Presentation on theme: "Gifted Native American Students— Overlooked and Underserved A Long-Overdue Call for Research and Action Marcia Gentry, Ph.D., C. Matthew Fugate, and Jiaxi."— Presentation transcript:
Gifted Native American Students— Overlooked and Underserved A Long-Overdue Call for Research and Action Marcia Gentry, Ph.D., C. Matthew Fugate, and Jiaxi Wu, Purdue University
Purposes 1.Test literature-based assumptions about gifted Native American students 2.Set a research agenda for the field of gifted education that addresses needs and gaps concerning the discovery and development of giftedness, creativity, and talent among Native American populations
Background In the GCT literature…limited number of empirical studies, scholarly articles, chapters, and government reports in the past 30 years. This literature yielded 4 themes and underlying assumptions. Literature is largely dated Native Americans are frequently homogenized as one group of people rather than as culturally diverse populations, leading to stereotyping and overgeneralization Little knowledge exists of needs and talent pathways Other literature takes a deficit viewpoint (e.g., poverty, learning deficiencies, violence, substance abuse)
Methods We searched ERIC and PsycINFO for publications (search terms: gifted/talented, Native American/American Indian), which revealed a limited number of empirical studies, scholarly articles, chapters, and government reports in the past 30 years (e.g., Bradley, 1989; Christensen, 1991; George, 1987; Grigg, Moran, & Kuang, 2010; Hartley, 1991; Herring, 1996; Kirschenbaum, 1989; Maker, 1989; Mead, Grigg, Moran, & Kuang, 2010; Montgomery, 2001; Omdal, Rude, Betts, & Toy, 2010; Peterson, 1999; Tonemah, 1991). Participants N=100 teachers, aides, and administrators (50% Native American, 46% White, 4% Hispanic) n=20 Diné, n=16 Lakota, n=64 Ojibwe
Methods 2 Focus groups (Diné, Lakota) and 1 professional development group (Ojibwe) responded to the literature- based assumptions using Tony Stead’s (2006) Reading Analysis of Non-Fiction Framework (RAN): A modification of the traditional KWL chart KWL charts are limiting They do not sufficiently support the research process The do not take into account misinformation
Methods RAN process What we think we know Assumptions that are believed to be true Yes, we were right! Confirmation of assumptions Misconceptions Assumptions that should be disregarded New Information Additional information not stated in our assumptions that should be considered Wonderings Important research questions raised based upon the new information
Theme 1: Talent Development Talented youth exist among Native Populations Recognition, development, services, and programs are needed to nurture these youth More youth can achieve at higher levels than current expectations indicate Consideration should be give to develop spiritualistic, naturalistic, leadership, visual/spatial, artistic, musical CPS, and communication strengths Programs and curriculum should be tied to culture Group work and solving relevant problems should be a focus Early and on-going identification and enrichment should be done in a variety of areas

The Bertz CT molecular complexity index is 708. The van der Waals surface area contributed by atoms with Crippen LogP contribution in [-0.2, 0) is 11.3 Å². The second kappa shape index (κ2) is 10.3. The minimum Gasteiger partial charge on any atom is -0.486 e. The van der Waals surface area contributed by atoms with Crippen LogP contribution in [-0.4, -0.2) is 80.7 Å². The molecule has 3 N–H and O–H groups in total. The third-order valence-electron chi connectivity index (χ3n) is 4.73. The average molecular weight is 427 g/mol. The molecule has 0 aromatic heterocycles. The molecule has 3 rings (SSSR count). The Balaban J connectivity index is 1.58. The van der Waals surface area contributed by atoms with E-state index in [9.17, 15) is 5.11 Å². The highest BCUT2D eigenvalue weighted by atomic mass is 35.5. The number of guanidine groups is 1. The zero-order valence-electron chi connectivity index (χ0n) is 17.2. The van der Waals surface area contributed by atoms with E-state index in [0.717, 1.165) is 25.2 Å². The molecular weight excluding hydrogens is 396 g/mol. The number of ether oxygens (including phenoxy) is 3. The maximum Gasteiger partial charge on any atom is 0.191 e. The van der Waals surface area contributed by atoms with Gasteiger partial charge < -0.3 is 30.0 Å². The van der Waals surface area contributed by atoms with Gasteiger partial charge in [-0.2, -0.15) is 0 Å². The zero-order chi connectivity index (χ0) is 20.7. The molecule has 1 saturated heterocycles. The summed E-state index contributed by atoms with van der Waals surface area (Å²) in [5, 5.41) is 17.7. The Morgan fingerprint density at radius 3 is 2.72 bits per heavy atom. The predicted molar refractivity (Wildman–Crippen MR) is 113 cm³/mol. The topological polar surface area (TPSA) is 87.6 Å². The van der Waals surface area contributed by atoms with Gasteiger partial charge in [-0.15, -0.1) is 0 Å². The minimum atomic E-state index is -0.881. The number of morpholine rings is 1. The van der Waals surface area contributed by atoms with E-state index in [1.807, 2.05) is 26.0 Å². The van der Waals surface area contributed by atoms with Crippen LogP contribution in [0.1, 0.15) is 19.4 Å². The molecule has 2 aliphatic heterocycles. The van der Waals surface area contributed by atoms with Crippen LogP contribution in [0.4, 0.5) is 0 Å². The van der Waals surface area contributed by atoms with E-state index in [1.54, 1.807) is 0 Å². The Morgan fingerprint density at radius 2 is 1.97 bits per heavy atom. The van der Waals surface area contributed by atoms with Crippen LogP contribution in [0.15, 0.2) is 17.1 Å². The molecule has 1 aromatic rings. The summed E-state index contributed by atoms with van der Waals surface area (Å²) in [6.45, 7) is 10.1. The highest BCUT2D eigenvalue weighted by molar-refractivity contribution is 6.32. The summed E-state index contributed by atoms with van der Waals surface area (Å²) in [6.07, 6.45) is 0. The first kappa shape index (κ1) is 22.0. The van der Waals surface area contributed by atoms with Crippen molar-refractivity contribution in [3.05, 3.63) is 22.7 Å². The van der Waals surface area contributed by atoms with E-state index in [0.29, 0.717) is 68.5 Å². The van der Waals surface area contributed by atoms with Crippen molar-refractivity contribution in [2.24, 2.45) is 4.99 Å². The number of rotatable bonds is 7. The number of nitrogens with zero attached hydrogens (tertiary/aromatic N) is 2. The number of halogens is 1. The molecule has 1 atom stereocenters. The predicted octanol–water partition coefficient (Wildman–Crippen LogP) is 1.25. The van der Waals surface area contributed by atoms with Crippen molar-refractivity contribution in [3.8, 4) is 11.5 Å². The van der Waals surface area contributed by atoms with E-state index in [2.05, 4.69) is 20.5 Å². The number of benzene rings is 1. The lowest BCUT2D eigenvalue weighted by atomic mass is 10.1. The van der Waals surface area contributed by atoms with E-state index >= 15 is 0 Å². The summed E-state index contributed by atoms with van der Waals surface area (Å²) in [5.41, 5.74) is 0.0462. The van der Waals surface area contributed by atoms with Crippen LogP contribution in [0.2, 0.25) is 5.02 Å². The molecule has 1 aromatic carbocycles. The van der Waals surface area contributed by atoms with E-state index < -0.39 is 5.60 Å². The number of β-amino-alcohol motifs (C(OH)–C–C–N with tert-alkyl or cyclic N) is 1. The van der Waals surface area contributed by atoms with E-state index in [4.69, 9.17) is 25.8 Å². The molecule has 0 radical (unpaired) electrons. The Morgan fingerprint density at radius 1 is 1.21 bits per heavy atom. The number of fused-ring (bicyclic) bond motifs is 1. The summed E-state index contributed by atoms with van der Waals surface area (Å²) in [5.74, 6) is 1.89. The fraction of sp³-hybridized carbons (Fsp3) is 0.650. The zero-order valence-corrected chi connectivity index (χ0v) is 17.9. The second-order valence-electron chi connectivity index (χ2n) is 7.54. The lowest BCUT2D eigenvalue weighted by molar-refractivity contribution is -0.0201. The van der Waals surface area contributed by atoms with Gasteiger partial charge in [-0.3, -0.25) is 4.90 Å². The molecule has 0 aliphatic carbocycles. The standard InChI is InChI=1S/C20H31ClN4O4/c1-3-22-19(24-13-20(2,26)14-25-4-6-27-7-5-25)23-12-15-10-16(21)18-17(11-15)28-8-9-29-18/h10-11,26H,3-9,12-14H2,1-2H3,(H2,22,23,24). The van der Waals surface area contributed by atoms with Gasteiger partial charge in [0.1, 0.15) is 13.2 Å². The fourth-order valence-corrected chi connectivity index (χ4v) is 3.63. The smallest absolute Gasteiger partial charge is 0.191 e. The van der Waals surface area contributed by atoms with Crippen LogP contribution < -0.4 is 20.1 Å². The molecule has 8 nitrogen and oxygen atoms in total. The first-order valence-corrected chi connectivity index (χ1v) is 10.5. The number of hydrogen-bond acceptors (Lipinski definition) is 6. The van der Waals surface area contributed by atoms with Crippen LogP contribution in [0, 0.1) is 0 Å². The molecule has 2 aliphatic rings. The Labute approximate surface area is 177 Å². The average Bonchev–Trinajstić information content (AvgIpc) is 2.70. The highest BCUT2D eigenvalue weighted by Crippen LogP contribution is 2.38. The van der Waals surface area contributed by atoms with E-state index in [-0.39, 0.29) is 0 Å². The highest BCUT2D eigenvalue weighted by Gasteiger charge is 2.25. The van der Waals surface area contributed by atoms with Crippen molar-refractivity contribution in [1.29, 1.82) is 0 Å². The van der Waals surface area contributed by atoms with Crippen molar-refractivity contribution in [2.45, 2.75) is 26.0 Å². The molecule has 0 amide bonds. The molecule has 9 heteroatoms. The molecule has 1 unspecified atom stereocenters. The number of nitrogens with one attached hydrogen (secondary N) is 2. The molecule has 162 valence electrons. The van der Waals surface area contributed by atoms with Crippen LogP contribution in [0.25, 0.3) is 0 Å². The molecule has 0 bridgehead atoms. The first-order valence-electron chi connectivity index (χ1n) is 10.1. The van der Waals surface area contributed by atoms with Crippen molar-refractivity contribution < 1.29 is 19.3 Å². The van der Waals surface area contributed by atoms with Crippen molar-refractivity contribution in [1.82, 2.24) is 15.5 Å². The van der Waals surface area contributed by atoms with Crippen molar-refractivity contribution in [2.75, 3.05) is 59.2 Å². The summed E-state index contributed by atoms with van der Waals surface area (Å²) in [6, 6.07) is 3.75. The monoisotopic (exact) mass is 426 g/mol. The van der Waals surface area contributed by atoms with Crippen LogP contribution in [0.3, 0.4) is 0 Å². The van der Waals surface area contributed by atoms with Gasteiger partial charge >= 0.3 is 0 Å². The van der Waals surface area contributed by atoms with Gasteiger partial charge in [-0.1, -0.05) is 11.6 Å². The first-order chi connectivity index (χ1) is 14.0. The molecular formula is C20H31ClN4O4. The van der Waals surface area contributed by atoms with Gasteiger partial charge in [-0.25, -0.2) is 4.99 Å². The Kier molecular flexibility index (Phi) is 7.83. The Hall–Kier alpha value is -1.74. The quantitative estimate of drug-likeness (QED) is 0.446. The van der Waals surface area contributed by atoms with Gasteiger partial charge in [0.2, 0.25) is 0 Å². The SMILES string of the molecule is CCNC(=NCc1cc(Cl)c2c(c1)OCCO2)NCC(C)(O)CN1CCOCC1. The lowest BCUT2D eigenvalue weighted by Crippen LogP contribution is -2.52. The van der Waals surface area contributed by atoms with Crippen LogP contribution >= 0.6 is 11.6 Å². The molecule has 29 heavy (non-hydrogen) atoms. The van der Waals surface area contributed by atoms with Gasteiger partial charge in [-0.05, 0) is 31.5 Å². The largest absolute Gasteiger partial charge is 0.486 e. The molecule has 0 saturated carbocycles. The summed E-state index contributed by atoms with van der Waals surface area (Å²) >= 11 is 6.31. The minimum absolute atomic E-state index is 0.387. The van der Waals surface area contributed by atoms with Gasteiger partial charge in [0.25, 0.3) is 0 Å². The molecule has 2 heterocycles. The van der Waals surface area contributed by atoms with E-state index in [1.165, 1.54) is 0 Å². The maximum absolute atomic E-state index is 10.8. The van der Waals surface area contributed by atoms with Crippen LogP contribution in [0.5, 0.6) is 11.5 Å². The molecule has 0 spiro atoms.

Theme 1: Talent Development Misconceptions All three tribal groups agreed with the assumptions found in the literature regarding talent development. No misconceptions identified.
Theme 1: Talent Development New Understandings DinéLakotaOjibwe Boys see women as dominate in the family structure Need for positive, male role models Group work and problems should be aligned with students’ needs Some Diné students prefer to work individually Native Americans’ strengths in verbal and mathematical areas should be acknowledged A lack of knowledge exists among Lakota students regarding their post- secondary and career options There is a lack of understanding between Lakota students and non- Native educators Students are aware of and want to be part of the global community Cultural teachings should begin with the home and with elders
Theme 2: Culture and Traditions Collective society Matriarchal society Respect for authority and elders Traditions/cultural knowledge important for future generations Oral traditions, ceremonies, and storytelling are important Present, cyclical view of time Religion and spirituality are ways of life Live in harmony with nature Non-materialistic Patience and self-control are valued Tribal leaders, spiritual leaders, & medicine people are valued
Theme 2: Culture and Traditions: Misconceptions DinéLakotaOjibwe Collective society Non-materialistic Tribal leaders, spiritual leaders, & medicine people are valued Collective society Matriarchal society Live in harmony with nature Tribal leaders, spiritual leaders, & medicine people are valued Religion and spirituality are ways of life Live in harmony with nature Non-materialistic Patience and self-control are valued
Theme 2: Culture and Traditions New Understandings DinéLakotaOjibwe Clan system following mother’s family. Uncle serves as the role model. In school, group work usually follows clan groups. Increased materialism among youth Tribal leaders are politicians, not respected like elders and medicine people Alcoholism affects everyone Teachers are valued Adults returning to school, spiritual awakening More women than men in workforce Self-determination is valued Collective society is generational, not as prevalent with youth Move away from matriarchal society Importance of tradition/culture varies among families Culture integrated into school curriculum Value of religion/spirituality varies by family Harmony with nature is a 1970’s stereotype Non-materialism due to poverty Tribal leaders=politicians Practice “give-away” Ceremonies/pow-wows more important than oral traditions Focus on present with little consideration of future Value of religion/spirituality varies by family Gang affiliations replacing search for spirituality Widespread abuse of nature…but escape to woods Possessions=status; Money=power and happiness Little patience, lack of self- control